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Data breach survival guide

Data breach survival guide

15 December 2020

With the COVID19 pandemic that is currently ongoing, many of us have to work from home in order to stop the virus from spreading even more. Some people miss the office while others love the fact they don't have a commute and love working from the comfort of their homes. Unfortunately, many people who are currently working from home don't pay much attention to cybersecurity which makes them a great target to cyber criminals.


Despite the fact that we are in the middle of a global pandemic, the number of cyber crimes is on the rise. This year, we have already seen some major privacy breaches this year, such as the Video conference service Zoom. Since most meetings had to be held online on the Zoom app, cybercriminals saw this as an opportunity to take advantage. Researches discovered that more than 500,000 hacked Zoom accounts were put for sale on the dark web for a penny. According to experts, the data was gathered by the previosly leaked Zoom credentials and finding those that work because the account owners used the same passwords instead of changing them.


It's been also reported that more tham 2,000 credit card details were stolen from British airline easyJet customers. Their email addresses and travel details have been compromised as well. This cyber attack happened at the beginning of the year. Unfortunately, nothing can be done right now and cyber criminals might be using the leaked data as they want. They might try tricking their victims by mentioning their travel plans.


What can you learn from these privacy breaches?


First, it's important to note that a data breach can happen anytime anywhere. When cyber criminals pick a target, it doesn't matter to them if it's a small locar server or a large global enterprise. Second thing you should be aware of is that compromised companies usually apologize with free credit monitoning. This might seem like a great idea, but it's just gives cybercriminals an opportunity to conduct another cyber attack.


What is a data breach?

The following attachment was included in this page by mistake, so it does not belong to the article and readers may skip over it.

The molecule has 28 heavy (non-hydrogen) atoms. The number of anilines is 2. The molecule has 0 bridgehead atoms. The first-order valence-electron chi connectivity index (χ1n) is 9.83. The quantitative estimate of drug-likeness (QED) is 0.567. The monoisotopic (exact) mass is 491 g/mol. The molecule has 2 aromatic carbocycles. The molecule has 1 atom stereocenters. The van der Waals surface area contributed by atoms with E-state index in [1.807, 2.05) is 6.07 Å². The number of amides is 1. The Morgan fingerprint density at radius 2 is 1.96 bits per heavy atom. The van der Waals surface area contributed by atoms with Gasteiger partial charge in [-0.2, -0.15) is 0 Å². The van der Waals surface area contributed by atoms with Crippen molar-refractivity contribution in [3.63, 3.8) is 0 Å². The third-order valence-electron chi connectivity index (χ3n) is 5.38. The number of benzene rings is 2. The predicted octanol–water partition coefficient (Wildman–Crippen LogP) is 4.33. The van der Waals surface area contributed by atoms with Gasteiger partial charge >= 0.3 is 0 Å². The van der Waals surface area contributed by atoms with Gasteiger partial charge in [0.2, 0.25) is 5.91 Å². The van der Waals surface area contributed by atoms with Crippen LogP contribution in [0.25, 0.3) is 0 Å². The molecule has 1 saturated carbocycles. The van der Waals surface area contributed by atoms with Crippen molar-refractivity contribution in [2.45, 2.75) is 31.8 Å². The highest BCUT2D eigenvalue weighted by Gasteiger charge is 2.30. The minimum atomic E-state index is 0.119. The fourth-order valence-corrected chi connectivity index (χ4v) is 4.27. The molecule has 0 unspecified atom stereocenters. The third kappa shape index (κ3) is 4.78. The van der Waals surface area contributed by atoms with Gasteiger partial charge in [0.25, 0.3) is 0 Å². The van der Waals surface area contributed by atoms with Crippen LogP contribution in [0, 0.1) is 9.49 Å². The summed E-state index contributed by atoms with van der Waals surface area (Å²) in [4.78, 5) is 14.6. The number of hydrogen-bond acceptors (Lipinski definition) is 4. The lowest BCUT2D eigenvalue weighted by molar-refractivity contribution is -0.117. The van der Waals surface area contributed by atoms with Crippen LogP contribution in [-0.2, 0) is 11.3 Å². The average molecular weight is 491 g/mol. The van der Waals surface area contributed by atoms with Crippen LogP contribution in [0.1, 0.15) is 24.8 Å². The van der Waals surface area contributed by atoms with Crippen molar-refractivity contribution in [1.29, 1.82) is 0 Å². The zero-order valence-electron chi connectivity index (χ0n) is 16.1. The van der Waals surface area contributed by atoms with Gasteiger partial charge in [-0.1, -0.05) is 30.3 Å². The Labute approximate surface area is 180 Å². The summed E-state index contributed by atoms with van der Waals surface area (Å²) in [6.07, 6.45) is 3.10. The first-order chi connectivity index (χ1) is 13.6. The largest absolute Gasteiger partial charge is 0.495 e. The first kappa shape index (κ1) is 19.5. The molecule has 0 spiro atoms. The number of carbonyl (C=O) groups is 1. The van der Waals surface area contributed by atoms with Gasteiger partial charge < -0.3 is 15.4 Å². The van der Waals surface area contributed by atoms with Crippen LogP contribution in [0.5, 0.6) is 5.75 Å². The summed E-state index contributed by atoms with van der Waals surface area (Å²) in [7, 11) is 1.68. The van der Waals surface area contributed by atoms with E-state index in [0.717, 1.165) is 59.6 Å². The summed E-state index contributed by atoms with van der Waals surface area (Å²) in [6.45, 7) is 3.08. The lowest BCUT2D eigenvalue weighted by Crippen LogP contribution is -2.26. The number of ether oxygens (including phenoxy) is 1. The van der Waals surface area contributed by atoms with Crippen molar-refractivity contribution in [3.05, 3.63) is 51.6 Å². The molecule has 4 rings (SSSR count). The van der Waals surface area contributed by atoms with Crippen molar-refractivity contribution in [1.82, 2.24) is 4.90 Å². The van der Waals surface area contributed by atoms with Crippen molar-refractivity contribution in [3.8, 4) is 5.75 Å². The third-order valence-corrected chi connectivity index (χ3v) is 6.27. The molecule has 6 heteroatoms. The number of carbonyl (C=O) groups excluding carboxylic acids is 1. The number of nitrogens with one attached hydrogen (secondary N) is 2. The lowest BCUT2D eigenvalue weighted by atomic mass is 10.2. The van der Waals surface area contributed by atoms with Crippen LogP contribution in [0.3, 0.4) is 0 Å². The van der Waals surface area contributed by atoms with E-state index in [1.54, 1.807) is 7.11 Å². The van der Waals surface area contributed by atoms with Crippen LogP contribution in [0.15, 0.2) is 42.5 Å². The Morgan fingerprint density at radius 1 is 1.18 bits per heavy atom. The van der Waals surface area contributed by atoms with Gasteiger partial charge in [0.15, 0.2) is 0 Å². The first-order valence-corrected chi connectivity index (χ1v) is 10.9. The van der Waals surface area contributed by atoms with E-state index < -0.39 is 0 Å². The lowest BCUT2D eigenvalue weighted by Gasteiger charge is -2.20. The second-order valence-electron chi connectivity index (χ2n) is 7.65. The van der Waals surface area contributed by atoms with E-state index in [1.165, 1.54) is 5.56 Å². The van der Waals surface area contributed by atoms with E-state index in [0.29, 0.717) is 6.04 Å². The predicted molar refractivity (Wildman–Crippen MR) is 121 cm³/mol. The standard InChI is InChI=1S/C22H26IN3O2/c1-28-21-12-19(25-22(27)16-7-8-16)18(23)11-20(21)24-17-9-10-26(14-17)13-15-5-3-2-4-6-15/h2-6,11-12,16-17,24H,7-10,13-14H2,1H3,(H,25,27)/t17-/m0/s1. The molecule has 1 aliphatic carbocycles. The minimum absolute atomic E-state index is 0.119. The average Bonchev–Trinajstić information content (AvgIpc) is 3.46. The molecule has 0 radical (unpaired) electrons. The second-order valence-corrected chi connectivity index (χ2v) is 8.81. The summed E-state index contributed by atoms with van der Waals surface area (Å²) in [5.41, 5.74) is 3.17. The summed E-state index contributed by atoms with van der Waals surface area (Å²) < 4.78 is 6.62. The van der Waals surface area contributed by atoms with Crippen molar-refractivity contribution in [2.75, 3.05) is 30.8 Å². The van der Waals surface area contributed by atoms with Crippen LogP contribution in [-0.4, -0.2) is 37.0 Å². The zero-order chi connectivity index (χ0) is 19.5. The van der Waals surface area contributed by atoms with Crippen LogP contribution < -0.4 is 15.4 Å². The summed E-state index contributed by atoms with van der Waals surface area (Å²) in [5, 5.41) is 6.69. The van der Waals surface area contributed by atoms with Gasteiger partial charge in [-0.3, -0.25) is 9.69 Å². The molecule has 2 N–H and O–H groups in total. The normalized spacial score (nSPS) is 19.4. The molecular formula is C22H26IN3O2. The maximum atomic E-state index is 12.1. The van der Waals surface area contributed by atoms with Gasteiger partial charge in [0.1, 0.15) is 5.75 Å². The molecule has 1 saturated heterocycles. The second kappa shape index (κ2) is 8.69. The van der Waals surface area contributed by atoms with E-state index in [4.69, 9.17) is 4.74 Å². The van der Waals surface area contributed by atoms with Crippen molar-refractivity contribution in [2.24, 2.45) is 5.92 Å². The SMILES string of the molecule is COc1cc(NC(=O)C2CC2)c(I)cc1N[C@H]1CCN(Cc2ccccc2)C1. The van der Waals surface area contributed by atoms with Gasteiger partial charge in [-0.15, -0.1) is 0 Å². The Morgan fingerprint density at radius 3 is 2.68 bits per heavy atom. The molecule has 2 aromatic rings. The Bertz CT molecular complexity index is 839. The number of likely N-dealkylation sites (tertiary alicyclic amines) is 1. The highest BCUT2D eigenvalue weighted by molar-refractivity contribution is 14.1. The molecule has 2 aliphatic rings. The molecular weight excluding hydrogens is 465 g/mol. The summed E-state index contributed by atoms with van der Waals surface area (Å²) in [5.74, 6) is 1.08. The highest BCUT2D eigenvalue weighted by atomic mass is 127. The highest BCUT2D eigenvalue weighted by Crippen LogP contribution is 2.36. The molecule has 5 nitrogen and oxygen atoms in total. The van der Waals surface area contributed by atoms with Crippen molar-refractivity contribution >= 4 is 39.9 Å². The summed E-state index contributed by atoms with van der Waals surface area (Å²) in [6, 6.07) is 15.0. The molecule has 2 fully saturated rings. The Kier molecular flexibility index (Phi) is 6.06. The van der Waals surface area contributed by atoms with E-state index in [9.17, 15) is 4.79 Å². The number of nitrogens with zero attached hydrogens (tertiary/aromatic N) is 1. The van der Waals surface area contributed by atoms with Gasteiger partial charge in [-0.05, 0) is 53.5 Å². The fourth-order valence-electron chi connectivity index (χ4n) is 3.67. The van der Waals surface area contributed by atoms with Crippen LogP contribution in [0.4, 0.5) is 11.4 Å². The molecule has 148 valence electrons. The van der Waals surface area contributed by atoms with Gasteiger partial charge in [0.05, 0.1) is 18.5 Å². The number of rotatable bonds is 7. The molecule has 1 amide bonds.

A data breach is intentional release of protected data in unsafe environment. Think of a breach as a hole that should not be there such as a tear in a protective wall or a crack in your online security. Unfortunately, this crack can help hackers steal your data such as email address, passwords, birthdate, credit card details, Social Security number, and even your home address.


How can you notice that your data was breached?


The breached company should alert its customers as soon as their data has been compromised. Unfortunately, it's hard to notice any unusual activities and takes a lot of time to notify the customers. So, what can you do to protect yourself? Take a look at your statements and movements of all your accounts at least once a week. Even though this seem like an annoying chore, it will ensure there are no surprises. Also, there are many handy tools that you can find online which can tell you immediately that your email address was compromised.


What can cybercriminals do with stolen data?


Some would say that data is the new oil. When it comes to data breaches, cybercriminals can do many things such as:

  • Sell the stolen data
  • Steal money from bank accounts
  • Use stolen payment cards to make purchases
  • Using personal data in order to register for new credit cards
  • Lock victims out of their and social media accounts and bank accounts

In 2018, Europe decided to protect its citizens and marked the biggest global reform on data breach. They incorporated the General Data Protection Regulations (GDPR) which means that all data is protected in the European Union (EU) and the European Economic Area (EEA), no matter where that company is located. Thanks to GDPR, all companies have to maintain high security standards and reveal any breach information within 72 hours of discovery. If a company doesn't follow the rules, they will receive a fine up to 4% of their annual revenue or $24 million.


British Airways didn't follow the rules and received a GDPR fine of £183 million for a data security breach of its customers. As a result, many IT departments around the world are scared of the same fate and decided to invest even more in cybersecurity.


What to do if you become a data breach victim?


First, you should determine what kind of information was breached. If the company that was breached doesn't share all the details, you can search more information from the FTC and take a look what kind of information you have shared with the company.


Second, you should change all your password. It's important to use a unique and different password for each account. If you can't keep track of all your passwords, use a password manager.


If your credit or debit card has been stolen, you should immediately contact your bank, block those cards and ask for new ones. Another thing you can do is to ask for a PIN change. Also, ask the bank to notify you if they notice any unusual purchases, or withdrawals.


If your Social Security has been stolen, cybercriminals have the opportunity to open new accounts in your name. You should immediately contact a credit reporting agency.


In order to protect your data from cybercriminals in the first place, you should invest in an antivirus software. It will protect yourself from all malware, infected links, phishing emails, etc.

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